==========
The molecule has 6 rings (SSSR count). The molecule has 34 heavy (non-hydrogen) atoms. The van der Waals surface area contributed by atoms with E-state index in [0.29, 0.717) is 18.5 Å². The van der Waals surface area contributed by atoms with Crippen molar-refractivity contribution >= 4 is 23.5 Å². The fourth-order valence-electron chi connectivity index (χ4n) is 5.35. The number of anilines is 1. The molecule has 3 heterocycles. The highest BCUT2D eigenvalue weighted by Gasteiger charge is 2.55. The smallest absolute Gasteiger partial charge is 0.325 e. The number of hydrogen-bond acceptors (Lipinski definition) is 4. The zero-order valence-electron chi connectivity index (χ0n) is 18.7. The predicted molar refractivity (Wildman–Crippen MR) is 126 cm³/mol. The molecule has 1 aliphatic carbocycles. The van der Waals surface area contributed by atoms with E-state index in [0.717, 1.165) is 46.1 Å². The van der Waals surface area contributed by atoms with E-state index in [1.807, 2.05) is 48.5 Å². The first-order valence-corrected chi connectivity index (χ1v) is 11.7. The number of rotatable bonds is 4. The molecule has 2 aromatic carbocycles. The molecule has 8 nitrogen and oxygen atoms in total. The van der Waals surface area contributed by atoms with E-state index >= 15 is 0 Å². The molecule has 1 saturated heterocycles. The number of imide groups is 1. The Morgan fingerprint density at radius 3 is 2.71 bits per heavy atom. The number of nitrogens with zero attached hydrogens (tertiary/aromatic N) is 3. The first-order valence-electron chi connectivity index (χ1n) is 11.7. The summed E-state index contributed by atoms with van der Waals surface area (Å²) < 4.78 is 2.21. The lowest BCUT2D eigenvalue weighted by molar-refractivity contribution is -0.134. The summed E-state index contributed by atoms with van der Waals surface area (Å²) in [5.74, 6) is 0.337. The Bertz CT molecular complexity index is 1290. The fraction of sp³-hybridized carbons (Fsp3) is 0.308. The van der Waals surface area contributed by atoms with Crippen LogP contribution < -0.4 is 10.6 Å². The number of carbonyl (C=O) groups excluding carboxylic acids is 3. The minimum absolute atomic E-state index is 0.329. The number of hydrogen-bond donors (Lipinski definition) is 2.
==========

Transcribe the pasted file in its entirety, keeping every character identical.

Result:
The molecule has 6 rings (SSSR count). The molecule has 34 heavy (non-hydrogen) atoms. The van der Waals surface area contributed by atoms with E-state index in [0.29, 0.717) is 18.5 Å². The van der Waals surface area contributed by atoms with Crippen molar-refractivity contribution >= 4 is 23.5 Å². The fourth-order valence-electron chi connectivity index (χ4n) is 5.35. The number of anilines is 1. The molecule has 3 heterocycles. The highest BCUT2D eigenvalue weighted by Gasteiger charge is 2.55. The smallest absolute Gasteiger partial charge is 0.325 e. The number of hydrogen-bond acceptors (Lipinski definition) is 4. The zero-order valence-electron chi connectivity index (χ0n) is 18.7. The predicted molar refractivity (Wildman–Crippen MR) is 126 cm³/mol. The molecule has 1 aliphatic carbocycles. The van der Waals surface area contributed by atoms with E-state index in [0.717, 1.165) is 46.1 Å². The van der Waals surface area contributed by atoms with E-state index in [1.807, 2.05) is 48.5 Å². The first-order valence-corrected chi connectivity index (χ1v) is 11.7. The number of rotatable bonds is 4. The molecule has 2 aromatic carbocycles. The molecule has 8 nitrogen and oxygen atoms in total. The van der Waals surface area contributed by atoms with E-state index >= 15 is 0 Å². The molecule has 1 saturated heterocycles. The number of imide groups is 1. The Morgan fingerprint density at radius 3 is 2.71 bits per heavy atom. The number of nitrogens with zero attached hydrogens (tertiary/aromatic N) is 3. The first-order valence-electron chi connectivity index (χ1n) is 11.7. The summed E-state index contributed by atoms with van der Waals surface area (Å²) < 4.78 is 2.21. The lowest BCUT2D eigenvalue weighted by molar-refractivity contribution is -0.134. The summed E-state index contributed by atoms with van der Waals surface area (Å²) in [5.74, 6) is 0.337. The Bertz CT molecular complexity index is 1290. The fraction of sp³-hybridized carbons (Fsp3) is 0.308. The van der Waals surface area contributed by atoms with Crippen LogP contribution < -0.4 is 10.6 Å². The number of carbonyl (C=O) groups excluding carboxylic acids is 3. The minimum absolute atomic E-state index is 0.329. The number of hydrogen-bond donors (Lipinski definition) is 2.